Recovering from circumcision 

In babies who are circumcised, the foreskin usually takes about seven to 10 days to heal. In older boys and men, the healing process can take up to four to six weeks.

Self care advice

Circumcision is a painful procedure so painkillers, such as paracetamol or ibuprofen, will need to be taken for at least the first three days after the operation. Children aged 16 or younger shouldn't take aspirin.

Circumcision exposes the sensitive skin at the tip of the penis (glans). In babies, nappies can rub against the glans, making it sore. Therefore, tuck your baby’s penis down before securing the nappy. You may be advised to apply an antibacterial cream for up to a week.

After circumcision, the penis will be red and swollen for a few days. You or your child may find it more comfortable to wear loose clothing for a while. Putting petroleum ointment directly on to the area can also reduce irritation.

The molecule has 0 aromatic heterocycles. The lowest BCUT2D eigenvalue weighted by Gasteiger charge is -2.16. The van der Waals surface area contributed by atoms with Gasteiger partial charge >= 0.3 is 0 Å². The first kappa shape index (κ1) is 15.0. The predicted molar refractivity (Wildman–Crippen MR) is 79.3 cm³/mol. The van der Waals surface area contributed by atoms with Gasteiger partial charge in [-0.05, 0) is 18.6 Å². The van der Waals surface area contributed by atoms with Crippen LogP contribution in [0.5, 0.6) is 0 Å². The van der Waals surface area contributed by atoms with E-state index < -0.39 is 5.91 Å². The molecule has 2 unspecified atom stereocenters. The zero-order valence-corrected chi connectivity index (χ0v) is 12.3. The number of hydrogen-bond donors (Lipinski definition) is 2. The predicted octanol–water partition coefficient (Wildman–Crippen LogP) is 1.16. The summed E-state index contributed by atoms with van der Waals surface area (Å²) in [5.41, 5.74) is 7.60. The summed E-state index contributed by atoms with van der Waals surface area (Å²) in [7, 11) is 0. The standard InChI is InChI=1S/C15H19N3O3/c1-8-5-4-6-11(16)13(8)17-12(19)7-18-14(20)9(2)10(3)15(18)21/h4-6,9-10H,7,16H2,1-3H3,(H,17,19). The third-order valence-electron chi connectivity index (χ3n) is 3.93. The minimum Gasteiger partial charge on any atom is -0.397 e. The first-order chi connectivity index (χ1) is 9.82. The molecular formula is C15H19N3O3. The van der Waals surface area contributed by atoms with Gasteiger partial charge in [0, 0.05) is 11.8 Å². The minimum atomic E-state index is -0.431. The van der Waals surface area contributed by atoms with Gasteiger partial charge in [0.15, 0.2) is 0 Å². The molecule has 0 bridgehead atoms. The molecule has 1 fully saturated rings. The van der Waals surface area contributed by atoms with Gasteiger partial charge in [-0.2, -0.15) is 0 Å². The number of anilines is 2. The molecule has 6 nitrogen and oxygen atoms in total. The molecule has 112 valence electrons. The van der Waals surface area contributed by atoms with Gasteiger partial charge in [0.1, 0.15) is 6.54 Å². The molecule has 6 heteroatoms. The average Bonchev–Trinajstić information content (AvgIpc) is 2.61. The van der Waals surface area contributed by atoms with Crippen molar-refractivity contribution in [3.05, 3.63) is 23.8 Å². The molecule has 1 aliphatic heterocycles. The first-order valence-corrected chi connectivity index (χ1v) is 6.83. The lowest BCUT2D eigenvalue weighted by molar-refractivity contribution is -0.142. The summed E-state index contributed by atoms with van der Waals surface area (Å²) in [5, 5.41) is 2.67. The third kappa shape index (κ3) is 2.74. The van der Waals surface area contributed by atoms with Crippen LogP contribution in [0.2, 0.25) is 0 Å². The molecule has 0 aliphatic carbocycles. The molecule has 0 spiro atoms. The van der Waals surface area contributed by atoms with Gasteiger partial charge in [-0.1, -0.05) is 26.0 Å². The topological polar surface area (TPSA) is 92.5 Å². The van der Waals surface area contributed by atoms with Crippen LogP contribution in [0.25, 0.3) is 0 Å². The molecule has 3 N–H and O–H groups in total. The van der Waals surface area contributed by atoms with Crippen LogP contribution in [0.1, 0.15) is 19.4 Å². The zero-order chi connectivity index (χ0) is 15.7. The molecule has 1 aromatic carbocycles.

Boys who've been circumcised shouldn't t ride a bike or use other sit-on toys until the swelling has completely gone down. Your child should be able to return to school about a week after being circumcised. However, you should let his teacher know that he's had the operation.

It's important to practise good hygiene and ensure that your child's nappies are frequently changed after a circumcision. Don't use scented products in the shower or bath and leave the penis to dry naturally.

For adults, the surgeon will also give advice about sexual activity. Sex should usually be avoided until the wound has healed to avoid it reopening.

When to seek medical advice

After your child has been circumcised, speak to your GP if:

  • there's bleeding from his penis
  • his penis remains swollen after two weeks
  • he still finds passing urine painful a few days after the operation

Older boys and men should also see their GP if they have any problems after circumcision.

Page last reviewed: 29/09/2015

Next review due: 29/09/2017